(Copeland would later file his own lawsuit against the new band when it replaced him; that action has been settled.)
Does it surprise Manzarek that the Doors remain embroiled in conflict?
"Yes, it does," he said. " "Grow up' is all I can say. Can we put our teenage high school grudges behind us? My God, we're all in our 60s now."
But by many accounts, the Doors of the 21st Century is a trip back in time, featuring Manzarek, Krieger, drummer Ty Dennis and bassist Angelo Barbera. With Astbury providing an eerily Morrisonesque vibe, the new band has traveled the world as Manzarek and Krieger discover what it means to be touring rockers who also qualify for senior citizen discounts.
"You have be in good shape . . . and you have to still have the desire to play the music," said Manzarek, 66. "If you like the music you've made, you'll always want to go out and play it."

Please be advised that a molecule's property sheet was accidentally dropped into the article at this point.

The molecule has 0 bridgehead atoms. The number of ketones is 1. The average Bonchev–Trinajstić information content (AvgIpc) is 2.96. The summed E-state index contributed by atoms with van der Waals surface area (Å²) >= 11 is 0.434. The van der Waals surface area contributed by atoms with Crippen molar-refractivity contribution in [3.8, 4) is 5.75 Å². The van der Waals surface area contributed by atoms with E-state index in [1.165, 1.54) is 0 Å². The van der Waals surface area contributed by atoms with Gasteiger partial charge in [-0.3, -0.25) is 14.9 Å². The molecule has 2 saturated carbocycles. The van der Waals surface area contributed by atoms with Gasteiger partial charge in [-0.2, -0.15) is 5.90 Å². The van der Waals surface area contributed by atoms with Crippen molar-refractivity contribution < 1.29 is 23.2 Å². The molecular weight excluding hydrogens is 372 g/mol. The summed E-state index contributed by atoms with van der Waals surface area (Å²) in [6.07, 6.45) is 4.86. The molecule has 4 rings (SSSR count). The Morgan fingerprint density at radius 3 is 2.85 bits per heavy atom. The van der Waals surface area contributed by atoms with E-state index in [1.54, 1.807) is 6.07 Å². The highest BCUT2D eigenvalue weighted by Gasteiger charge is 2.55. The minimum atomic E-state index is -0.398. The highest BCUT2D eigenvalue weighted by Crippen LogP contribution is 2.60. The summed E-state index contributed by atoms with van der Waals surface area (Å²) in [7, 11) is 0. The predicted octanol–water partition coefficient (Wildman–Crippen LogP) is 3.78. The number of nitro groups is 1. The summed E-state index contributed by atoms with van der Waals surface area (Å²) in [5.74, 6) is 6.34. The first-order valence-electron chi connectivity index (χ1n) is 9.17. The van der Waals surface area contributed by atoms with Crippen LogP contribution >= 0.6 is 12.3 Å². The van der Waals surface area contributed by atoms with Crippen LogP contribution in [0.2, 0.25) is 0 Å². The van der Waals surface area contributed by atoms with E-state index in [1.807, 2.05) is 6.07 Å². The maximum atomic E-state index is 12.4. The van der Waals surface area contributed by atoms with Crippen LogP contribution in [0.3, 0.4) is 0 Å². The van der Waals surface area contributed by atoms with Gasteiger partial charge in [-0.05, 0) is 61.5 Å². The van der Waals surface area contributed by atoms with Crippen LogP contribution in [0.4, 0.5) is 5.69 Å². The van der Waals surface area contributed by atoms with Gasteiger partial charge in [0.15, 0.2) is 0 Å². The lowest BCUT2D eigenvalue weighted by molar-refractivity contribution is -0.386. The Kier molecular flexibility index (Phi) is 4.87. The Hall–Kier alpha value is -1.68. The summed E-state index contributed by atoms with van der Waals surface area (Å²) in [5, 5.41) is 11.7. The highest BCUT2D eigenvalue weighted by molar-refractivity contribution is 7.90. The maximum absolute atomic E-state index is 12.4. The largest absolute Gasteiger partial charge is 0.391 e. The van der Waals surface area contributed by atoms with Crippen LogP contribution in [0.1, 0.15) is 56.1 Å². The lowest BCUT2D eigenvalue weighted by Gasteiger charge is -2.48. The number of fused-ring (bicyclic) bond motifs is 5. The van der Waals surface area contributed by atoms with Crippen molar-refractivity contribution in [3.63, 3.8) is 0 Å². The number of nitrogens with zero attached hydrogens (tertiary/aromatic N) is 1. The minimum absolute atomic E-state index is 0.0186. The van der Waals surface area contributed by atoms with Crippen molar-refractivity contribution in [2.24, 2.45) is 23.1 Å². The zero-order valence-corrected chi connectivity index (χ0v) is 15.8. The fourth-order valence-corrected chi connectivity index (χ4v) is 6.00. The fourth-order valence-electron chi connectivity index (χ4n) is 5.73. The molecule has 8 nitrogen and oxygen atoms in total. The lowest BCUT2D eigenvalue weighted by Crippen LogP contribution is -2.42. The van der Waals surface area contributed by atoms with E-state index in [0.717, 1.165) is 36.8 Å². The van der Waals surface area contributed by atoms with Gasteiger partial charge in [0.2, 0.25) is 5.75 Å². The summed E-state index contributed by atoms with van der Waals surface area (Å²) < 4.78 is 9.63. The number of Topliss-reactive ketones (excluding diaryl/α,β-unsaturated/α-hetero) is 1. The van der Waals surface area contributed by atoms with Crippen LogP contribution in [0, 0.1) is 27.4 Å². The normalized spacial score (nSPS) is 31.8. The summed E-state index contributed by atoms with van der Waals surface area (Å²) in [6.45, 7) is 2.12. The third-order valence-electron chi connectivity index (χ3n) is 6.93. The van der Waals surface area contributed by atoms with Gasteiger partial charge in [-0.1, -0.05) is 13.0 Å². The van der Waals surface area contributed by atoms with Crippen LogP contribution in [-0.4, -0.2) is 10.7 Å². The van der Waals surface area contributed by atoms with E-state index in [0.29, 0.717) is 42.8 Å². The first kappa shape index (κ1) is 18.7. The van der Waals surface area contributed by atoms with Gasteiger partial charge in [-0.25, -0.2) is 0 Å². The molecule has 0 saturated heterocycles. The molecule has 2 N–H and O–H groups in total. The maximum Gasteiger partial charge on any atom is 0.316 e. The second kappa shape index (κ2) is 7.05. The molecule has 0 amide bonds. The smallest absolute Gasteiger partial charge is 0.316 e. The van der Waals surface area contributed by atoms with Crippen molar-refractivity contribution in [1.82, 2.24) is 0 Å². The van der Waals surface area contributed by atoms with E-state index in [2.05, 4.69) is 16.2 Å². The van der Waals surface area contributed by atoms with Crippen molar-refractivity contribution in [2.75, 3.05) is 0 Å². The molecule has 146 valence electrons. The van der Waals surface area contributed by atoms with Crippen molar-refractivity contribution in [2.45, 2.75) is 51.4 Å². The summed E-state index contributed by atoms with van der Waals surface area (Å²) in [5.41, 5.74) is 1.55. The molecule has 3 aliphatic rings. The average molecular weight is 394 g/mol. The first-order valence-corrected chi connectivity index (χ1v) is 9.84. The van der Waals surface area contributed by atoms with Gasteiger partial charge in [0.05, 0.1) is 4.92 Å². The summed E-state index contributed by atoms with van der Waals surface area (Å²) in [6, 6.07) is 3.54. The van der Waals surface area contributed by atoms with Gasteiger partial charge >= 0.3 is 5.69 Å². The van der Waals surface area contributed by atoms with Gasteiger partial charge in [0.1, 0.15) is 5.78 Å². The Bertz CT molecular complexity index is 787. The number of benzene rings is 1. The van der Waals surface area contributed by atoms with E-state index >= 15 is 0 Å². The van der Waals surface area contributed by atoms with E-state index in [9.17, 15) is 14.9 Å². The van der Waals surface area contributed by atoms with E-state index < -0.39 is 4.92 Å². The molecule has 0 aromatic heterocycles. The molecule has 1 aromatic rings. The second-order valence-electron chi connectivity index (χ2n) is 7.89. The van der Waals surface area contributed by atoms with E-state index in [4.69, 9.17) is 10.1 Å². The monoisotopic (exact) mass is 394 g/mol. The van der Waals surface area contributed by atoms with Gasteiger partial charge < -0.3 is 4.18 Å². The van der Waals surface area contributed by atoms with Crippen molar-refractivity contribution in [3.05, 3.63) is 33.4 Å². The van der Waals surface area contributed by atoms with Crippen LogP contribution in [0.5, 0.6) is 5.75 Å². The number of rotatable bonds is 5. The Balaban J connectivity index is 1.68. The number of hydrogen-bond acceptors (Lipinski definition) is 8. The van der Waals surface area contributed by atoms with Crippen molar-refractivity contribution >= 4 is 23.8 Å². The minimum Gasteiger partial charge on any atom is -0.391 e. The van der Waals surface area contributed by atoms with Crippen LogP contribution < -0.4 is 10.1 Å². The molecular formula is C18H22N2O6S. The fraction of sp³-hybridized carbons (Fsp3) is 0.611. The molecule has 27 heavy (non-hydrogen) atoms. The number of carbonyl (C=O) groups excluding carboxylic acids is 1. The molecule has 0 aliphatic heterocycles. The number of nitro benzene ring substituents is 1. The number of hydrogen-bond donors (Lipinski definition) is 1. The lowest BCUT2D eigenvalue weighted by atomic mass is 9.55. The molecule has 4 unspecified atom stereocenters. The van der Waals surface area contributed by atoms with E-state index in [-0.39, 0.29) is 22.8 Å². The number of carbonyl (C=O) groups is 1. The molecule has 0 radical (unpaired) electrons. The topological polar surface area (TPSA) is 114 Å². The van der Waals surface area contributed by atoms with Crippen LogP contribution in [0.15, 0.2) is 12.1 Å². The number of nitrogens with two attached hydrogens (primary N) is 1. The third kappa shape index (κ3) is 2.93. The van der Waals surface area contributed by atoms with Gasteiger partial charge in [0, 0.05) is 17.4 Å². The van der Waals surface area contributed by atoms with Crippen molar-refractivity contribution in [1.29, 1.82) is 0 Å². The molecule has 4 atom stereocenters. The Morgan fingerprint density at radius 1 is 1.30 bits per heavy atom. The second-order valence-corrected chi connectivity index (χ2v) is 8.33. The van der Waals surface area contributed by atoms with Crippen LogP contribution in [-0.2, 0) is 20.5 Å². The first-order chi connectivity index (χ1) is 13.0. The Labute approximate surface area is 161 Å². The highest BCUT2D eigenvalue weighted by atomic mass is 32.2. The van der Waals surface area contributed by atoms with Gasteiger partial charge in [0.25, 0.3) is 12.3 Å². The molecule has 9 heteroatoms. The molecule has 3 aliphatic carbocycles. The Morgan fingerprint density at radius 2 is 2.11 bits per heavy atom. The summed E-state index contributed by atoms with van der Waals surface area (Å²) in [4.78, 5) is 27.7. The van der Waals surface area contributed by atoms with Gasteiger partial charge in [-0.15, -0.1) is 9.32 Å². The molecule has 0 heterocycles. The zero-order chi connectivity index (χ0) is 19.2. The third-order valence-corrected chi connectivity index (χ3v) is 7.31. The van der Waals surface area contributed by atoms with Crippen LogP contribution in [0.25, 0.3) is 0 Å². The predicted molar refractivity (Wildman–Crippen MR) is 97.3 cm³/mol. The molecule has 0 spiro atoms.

Inevitably, talk turns to Morrison's death, attributed to respiratory failure and heart attack, yet shrouded in conspiracy theories because there was no autopsy or public viewing.
In the past, Manzarek blamed Morrison's decline on his turn from marijuana and hallucinogenics to liquor. Now he states the case differently.
"It was success," he said. "He was the same age (27) as Jimi Hendrix, the same age as Janis Joplin and the same age as Kurt Cobain. They couldn't make it past that hurdle into adulthood. The people worship you . . . you become godlike. And they just couldn't carry that weight without intoxication."
And to those who say the new Doors is just flogging the spirit of a long-gone group, Manzarek offers hearty laughter. He's enjoying the latest act of a band many thought had played its last note more than 30 years ago.
"Jim Morrison was . . . a great young American poet working in the genre of rock 'n' roll," Manzarek said. "And what does a poet want more than anything? For his words to be read . . . for his words to live in live performance. He would probably say, "Let them know my words, rather than my antics.' "
-- Eric Deggans is a Times editorial writer. He can be reached at 727 893-8521 or email@example.com
The Doors of the 21st Century performs with Vanilla Fudge, the Yardbirds and Pat Travers at 6 p.m. Wednesday at Ford Amphitheatre, Interstate 4 at U.S. 301 N, Tampa. $35-$55. (813) 740-2446 or (813) 287-8844 or (727) 898-2100.